Florida’s Homestead Property Tax Exemption

Florida provides broad protection for homeowners via its homestead exemption laws.  There are three general types of homestead exemptions under Florida law:

  • Exemption from forced sale before and at death to meet the demands
  • of creditors;
  • Protection for spouses against the sale of the homestead without their joinder and protection for spouses and minor children against the devise of the homestead upon death in a will; and
  • The homestead tax exemption.

This post focuses on the basic tax exemption aspect of Florida’s homestead law.  If you have a permanent residence in Florida, you are likely entitled to the homestead property tax exemption. Your permanent residence is considered to be where you reside 6 months or more out of the year and you can only have ONE Homestead residence.

The real estate taxes that you pay annually are based on your county’s “assessed value” of your property and the homestead property tax exemption operates by reducing this assessed value. Currently eligible homeowners may receive a reduction of up to $50,000.00 off the assessed value of their homestead! Be cautious, however; you must take the necessary steps to classify your property as your homestead prior to March 1st of the year in which you will be taxed. You must also own the property on January 1st of that year. Do not assume your closing agent does this for you if you purchase a new residence.

Contact your local County Property Appraiser for more information on how to apply for homestead designation. Manatee County residents can follow this link for a 2018 homestead exemption packet:

http://www.manateepao.com/dnn/Portals/0/Forms/2018_HX_Packet.pdf

This article presents only the most basic information concerning the tax exemption, but there are many aspects and benefits concerning Florida’s homestead protection.  For more information, contact our office.

By: T.R. Smith, Esq.

Wills and Trusts: The Administration of an Estate

wills trusts

The death of a spouse is a difficult time in our lives. There are many things that must be done, including the administration of the decedent’s estate. This must be done regardless of whether the decedent had a will or not. Hiring an attorney to guide the probate process is essential. In fact, an attorney can handle most aspects of the probate process, allowing the personal representative (usually you), to focus on other important things.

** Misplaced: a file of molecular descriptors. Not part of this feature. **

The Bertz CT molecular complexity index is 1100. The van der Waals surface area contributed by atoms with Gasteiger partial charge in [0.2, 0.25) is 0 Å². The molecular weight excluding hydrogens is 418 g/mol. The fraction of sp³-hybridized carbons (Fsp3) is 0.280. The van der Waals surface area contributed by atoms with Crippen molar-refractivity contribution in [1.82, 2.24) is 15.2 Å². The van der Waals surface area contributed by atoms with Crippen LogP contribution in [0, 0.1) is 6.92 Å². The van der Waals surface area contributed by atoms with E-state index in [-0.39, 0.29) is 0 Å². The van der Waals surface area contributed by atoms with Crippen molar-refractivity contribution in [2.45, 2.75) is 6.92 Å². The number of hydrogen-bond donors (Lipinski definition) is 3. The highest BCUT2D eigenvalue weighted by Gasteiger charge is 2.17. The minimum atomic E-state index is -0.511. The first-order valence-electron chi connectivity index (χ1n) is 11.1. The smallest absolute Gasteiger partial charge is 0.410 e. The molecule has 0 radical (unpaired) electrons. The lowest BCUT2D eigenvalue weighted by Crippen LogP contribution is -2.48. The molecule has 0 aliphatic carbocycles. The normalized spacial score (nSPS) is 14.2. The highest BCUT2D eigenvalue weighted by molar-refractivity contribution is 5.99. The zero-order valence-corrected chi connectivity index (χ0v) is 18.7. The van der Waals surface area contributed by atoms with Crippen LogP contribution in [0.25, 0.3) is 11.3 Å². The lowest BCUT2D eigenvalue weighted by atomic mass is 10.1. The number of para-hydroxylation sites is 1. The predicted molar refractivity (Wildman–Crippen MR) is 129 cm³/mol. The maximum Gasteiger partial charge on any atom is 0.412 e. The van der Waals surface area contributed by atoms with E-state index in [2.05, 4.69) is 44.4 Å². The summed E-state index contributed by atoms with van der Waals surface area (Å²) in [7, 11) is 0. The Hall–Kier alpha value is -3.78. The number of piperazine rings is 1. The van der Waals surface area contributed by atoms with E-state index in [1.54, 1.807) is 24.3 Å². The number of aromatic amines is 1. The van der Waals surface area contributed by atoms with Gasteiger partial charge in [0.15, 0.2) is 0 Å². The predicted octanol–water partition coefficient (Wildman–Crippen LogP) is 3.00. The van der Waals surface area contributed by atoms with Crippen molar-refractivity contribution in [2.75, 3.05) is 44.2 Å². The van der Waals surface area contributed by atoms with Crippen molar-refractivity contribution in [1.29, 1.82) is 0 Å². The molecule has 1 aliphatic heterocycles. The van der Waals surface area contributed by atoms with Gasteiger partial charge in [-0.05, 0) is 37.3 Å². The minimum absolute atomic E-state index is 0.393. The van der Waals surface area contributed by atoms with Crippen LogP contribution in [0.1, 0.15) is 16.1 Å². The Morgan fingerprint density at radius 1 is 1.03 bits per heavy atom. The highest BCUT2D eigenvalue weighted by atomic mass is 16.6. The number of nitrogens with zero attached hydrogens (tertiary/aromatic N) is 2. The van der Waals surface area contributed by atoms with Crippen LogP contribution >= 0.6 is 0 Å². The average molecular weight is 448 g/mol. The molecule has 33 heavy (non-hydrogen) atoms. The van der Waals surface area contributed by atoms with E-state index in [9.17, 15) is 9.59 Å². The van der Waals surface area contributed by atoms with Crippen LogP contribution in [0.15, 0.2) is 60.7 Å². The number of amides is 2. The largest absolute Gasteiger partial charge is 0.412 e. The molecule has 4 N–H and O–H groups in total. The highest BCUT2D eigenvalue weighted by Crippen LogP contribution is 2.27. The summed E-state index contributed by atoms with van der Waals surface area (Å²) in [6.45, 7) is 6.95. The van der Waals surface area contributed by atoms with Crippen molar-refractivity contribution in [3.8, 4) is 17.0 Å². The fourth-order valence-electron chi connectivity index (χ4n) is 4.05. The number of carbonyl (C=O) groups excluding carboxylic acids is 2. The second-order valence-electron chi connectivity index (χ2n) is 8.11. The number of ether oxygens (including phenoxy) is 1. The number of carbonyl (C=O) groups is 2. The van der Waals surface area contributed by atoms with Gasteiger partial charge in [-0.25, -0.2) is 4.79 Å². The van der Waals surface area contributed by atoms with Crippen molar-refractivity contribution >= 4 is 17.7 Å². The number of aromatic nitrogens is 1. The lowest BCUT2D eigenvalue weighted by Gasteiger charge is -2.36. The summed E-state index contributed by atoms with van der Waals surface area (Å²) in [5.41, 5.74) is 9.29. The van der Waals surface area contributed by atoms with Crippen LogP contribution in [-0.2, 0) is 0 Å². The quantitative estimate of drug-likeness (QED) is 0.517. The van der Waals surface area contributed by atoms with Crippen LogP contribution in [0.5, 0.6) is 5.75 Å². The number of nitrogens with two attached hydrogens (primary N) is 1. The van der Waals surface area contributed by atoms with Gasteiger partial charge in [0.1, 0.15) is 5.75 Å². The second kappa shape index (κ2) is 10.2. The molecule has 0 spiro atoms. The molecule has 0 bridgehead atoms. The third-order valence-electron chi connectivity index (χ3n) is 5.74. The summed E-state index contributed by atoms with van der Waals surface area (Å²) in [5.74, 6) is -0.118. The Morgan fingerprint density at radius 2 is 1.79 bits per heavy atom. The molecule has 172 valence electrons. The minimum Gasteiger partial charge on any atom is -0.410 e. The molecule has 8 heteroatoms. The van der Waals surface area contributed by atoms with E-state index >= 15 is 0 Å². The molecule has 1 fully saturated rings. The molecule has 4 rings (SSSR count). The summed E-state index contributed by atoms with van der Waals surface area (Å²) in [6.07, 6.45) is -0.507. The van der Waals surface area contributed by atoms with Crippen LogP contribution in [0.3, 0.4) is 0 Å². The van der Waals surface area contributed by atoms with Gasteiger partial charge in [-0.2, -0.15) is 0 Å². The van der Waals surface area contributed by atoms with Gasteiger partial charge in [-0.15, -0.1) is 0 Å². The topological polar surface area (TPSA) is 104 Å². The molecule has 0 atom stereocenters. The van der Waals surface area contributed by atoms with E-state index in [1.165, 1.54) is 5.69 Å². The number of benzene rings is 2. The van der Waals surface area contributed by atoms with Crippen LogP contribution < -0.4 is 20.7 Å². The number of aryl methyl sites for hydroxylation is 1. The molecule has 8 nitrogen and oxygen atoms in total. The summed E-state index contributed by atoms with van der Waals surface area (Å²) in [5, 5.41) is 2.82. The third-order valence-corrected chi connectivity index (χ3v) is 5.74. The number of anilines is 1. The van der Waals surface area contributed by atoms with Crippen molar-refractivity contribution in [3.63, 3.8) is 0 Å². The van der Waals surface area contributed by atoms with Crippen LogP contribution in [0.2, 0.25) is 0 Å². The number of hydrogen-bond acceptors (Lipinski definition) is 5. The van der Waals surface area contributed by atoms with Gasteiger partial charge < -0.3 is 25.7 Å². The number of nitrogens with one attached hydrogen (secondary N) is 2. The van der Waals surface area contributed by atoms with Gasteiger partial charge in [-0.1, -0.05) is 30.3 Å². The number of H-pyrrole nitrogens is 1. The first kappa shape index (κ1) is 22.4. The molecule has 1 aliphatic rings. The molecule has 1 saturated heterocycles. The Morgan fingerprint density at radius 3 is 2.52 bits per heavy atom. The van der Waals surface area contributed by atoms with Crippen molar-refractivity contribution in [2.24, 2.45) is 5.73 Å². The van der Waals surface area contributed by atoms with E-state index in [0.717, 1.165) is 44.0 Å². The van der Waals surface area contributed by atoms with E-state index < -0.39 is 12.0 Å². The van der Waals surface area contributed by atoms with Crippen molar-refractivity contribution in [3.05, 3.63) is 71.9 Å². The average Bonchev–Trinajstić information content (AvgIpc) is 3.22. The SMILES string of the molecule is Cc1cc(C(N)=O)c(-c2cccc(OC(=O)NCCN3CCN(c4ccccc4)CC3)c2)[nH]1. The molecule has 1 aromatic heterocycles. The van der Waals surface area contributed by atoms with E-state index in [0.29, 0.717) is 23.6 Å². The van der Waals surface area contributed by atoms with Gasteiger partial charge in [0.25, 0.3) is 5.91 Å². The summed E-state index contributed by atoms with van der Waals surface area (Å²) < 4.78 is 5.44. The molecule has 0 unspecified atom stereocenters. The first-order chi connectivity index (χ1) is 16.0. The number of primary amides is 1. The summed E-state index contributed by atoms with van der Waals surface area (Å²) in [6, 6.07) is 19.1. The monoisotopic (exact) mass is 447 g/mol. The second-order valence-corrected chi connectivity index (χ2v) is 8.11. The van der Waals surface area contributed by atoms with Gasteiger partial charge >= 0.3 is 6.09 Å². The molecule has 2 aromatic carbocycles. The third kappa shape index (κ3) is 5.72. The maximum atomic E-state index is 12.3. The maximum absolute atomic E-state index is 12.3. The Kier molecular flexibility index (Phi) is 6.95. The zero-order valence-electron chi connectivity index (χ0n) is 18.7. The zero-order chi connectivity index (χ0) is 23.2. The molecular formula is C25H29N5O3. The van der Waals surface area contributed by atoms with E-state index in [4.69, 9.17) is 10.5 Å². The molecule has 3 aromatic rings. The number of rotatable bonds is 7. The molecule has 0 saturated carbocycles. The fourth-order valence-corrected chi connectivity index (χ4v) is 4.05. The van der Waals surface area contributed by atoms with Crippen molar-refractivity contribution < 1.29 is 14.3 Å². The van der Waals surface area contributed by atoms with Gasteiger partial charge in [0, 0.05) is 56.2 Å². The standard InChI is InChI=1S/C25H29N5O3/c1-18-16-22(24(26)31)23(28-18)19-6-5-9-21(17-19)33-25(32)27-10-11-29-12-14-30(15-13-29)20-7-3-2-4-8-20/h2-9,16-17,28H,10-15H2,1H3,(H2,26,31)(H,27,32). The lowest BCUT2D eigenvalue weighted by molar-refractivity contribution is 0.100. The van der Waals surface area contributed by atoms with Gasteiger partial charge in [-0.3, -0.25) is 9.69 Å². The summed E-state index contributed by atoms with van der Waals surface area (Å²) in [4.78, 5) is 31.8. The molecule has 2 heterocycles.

There are different types of probate administration. This is the process by which a person’s estate is resolved. A qualified attorney will be able to determine which type is right for the decedent’s estate based on the estate’s value considering certain available exemptions. The exemptions include homestead property, exempt personal property up to a certain amount, and a statutory allowance for the surviving spouse (what the survivor automatically gets).

The standard probate administration is known as formal administration. Formal administration is the most lengthy probate process and is required for estates in excess of $75,000.00. This type of administration typically takes 5 or 6 months to complete. However, creditor claims (people the decedent owed money to) or will contests can lengthen this time period.

For estates worth less than $75,000.00, summary administration is available. Summary administration is a much quicker process and can typically be accomplished in 60 days or less. Many of the requirements of a formal administration are not required in a summary proceeding.

The administration of an estate can be tricky. There are requirements that must be followed throughout the process. Failure to follow the law could result in financial liability for the personal representative or the beneficiaries. However, a lawyer will be able to efficiently and effectively get the job done. Always contact an attorney for guidance in the probate process. What you will save in time and money will more than make it worthwhile to have an attorney’s assistance.

By: T.R. Smith, Esq.

Peter Mackey, Esq.